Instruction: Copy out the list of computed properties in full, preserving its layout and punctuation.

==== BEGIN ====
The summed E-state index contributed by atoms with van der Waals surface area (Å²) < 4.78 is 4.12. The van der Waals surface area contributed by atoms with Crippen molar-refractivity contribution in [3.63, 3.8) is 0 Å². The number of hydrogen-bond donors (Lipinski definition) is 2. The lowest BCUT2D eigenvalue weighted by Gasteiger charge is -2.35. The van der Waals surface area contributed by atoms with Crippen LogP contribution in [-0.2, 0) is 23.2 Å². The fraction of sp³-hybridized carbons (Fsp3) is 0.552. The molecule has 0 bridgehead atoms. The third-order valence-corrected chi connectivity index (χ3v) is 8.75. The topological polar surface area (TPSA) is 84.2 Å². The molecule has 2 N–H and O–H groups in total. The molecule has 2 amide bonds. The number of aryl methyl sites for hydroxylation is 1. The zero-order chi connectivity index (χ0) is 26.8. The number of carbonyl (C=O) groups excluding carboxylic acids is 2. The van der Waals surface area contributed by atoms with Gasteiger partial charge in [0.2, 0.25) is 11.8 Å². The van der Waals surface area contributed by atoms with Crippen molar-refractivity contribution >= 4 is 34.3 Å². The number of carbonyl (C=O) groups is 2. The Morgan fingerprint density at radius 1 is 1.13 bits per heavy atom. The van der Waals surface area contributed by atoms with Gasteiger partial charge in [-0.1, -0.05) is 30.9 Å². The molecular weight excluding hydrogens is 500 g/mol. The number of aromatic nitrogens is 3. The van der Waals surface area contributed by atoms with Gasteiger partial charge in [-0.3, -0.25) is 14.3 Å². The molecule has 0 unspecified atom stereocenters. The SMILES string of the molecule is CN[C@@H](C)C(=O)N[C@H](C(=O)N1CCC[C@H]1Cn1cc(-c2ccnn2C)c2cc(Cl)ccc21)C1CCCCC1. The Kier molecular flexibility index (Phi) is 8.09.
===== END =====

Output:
The summed E-state index contributed by atoms with van der Waals surface area (Å²) < 4.78 is 4.12. The van der Waals surface area contributed by atoms with Crippen molar-refractivity contribution in [3.63, 3.8) is 0 Å². The number of hydrogen-bond donors (Lipinski definition) is 2. The lowest BCUT2D eigenvalue weighted by Gasteiger charge is -2.35. The van der Waals surface area contributed by atoms with Crippen LogP contribution in [-0.2, 0) is 23.2 Å². The fraction of sp³-hybridized carbons (Fsp3) is 0.552. The molecule has 0 bridgehead atoms. The third-order valence-corrected chi connectivity index (χ3v) is 8.75. The topological polar surface area (TPSA) is 84.2 Å². The molecule has 2 N–H and O–H groups in total. The molecule has 2 amide bonds. The number of aryl methyl sites for hydroxylation is 1. The zero-order chi connectivity index (χ0) is 26.8. The number of carbonyl (C=O) groups excluding carboxylic acids is 2. The van der Waals surface area contributed by atoms with Gasteiger partial charge in [0.2, 0.25) is 11.8 Å². The van der Waals surface area contributed by atoms with Crippen molar-refractivity contribution >= 4 is 34.3 Å². The number of carbonyl (C=O) groups is 2. The Morgan fingerprint density at radius 1 is 1.13 bits per heavy atom. The van der Waals surface area contributed by atoms with Gasteiger partial charge in [-0.1, -0.05) is 30.9 Å². The molecular weight excluding hydrogens is 500 g/mol. The number of aromatic nitrogens is 3. The van der Waals surface area contributed by atoms with Gasteiger partial charge in [-0.3, -0.25) is 14.3 Å². The molecule has 0 unspecified atom stereocenters. The SMILES string of the molecule is CN[C@@H](C)C(=O)N[C@H](C(=O)N1CCC[C@H]1Cn1cc(-c2ccnn2C)c2cc(Cl)ccc21)C1CCCCC1. The Kier molecular flexibility index (Phi) is 8.09.